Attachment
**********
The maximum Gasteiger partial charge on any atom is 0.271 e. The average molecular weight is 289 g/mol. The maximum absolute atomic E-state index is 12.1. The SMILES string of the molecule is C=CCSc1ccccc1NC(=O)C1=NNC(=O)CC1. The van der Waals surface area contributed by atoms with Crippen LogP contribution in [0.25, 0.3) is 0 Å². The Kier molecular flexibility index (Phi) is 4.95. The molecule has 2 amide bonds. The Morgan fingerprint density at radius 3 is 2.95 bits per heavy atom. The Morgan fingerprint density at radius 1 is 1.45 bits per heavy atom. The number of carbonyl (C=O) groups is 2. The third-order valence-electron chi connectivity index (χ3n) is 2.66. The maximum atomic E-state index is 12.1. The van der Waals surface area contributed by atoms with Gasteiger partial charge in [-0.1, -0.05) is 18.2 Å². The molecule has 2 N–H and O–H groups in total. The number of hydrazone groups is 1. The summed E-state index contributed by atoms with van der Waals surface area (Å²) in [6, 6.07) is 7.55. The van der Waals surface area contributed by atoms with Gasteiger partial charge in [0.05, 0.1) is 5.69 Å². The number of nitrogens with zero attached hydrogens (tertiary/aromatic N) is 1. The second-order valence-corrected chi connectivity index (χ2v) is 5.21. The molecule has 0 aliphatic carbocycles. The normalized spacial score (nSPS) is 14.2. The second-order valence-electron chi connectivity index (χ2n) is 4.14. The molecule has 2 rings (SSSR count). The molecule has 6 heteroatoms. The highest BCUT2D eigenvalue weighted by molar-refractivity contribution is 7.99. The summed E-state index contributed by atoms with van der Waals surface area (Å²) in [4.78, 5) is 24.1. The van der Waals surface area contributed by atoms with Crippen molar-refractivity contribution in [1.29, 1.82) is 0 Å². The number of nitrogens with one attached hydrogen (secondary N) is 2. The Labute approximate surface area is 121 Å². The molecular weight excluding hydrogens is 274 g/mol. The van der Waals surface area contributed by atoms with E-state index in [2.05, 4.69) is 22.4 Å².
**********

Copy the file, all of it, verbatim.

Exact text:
The maximum Gasteiger partial charge on any atom is 0.271 e. The average molecular weight is 289 g/mol. The maximum absolute atomic E-state index is 12.1. The SMILES string of the molecule is C=CCSc1ccccc1NC(=O)C1=NNC(=O)CC1. The van der Waals surface area contributed by atoms with Crippen LogP contribution in [0.25, 0.3) is 0 Å². The Kier molecular flexibility index (Phi) is 4.95. The molecule has 2 amide bonds. The Morgan fingerprint density at radius 3 is 2.95 bits per heavy atom. The Morgan fingerprint density at radius 1 is 1.45 bits per heavy atom. The number of carbonyl (C=O) groups is 2. The third-order valence-electron chi connectivity index (χ3n) is 2.66. The maximum atomic E-state index is 12.1. The van der Waals surface area contributed by atoms with Gasteiger partial charge in [-0.1, -0.05) is 18.2 Å². The molecule has 2 N–H and O–H groups in total. The number of hydrazone groups is 1. The summed E-state index contributed by atoms with van der Waals surface area (Å²) in [6, 6.07) is 7.55. The van der Waals surface area contributed by atoms with Gasteiger partial charge in [0.05, 0.1) is 5.69 Å². The number of nitrogens with zero attached hydrogens (tertiary/aromatic N) is 1. The second-order valence-corrected chi connectivity index (χ2v) is 5.21. The molecule has 0 aliphatic carbocycles. The normalized spacial score (nSPS) is 14.2. The second-order valence-electron chi connectivity index (χ2n) is 4.14. The molecule has 2 rings (SSSR count). The molecule has 6 heteroatoms. The highest BCUT2D eigenvalue weighted by molar-refractivity contribution is 7.99. The summed E-state index contributed by atoms with van der Waals surface area (Å²) in [4.78, 5) is 24.1. The van der Waals surface area contributed by atoms with Crippen molar-refractivity contribution in [1.29, 1.82) is 0 Å². The number of nitrogens with one attached hydrogen (secondary N) is 2. The Labute approximate surface area is 121 Å². The molecular weight excluding hydrogens is 274 g/mol. The van der Waals surface area contributed by atoms with E-state index in [2.05, 4.69) is 22.4 Å².